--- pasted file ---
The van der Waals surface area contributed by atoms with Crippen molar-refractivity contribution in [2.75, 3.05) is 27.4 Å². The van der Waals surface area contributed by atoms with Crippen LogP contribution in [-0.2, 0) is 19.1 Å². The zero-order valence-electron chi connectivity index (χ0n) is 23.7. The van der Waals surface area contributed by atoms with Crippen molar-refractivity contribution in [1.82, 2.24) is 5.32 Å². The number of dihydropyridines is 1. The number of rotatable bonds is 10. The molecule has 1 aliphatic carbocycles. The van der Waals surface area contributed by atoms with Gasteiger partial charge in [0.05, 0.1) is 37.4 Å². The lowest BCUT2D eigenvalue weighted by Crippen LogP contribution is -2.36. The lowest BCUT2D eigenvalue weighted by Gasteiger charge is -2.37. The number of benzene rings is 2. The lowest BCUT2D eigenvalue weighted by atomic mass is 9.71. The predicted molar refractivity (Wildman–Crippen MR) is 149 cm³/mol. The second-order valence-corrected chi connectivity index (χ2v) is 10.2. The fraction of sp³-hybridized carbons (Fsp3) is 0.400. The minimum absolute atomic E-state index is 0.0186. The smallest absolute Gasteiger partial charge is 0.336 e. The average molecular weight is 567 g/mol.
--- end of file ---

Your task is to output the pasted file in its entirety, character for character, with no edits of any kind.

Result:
The van der Waals surface area contributed by atoms with Crippen molar-refractivity contribution in [2.75, 3.05) is 27.4 Å². The van der Waals surface area contributed by atoms with Crippen LogP contribution in [-0.2, 0) is 19.1 Å². The zero-order valence-electron chi connectivity index (χ0n) is 23.7. The van der Waals surface area contributed by atoms with Crippen molar-refractivity contribution in [1.82, 2.24) is 5.32 Å². The number of dihydropyridines is 1. The number of rotatable bonds is 10. The molecule has 1 aliphatic carbocycles. The van der Waals surface area contributed by atoms with Gasteiger partial charge in [0.05, 0.1) is 37.4 Å². The lowest BCUT2D eigenvalue weighted by Crippen LogP contribution is -2.36. The lowest BCUT2D eigenvalue weighted by Gasteiger charge is -2.37. The number of benzene rings is 2. The lowest BCUT2D eigenvalue weighted by atomic mass is 9.71. The predicted molar refractivity (Wildman–Crippen MR) is 149 cm³/mol. The second-order valence-corrected chi connectivity index (χ2v) is 10.2. The fraction of sp³-hybridized carbons (Fsp3) is 0.400. The minimum absolute atomic E-state index is 0.0186. The smallest absolute Gasteiger partial charge is 0.336 e. The average molecular weight is 567 g/mol.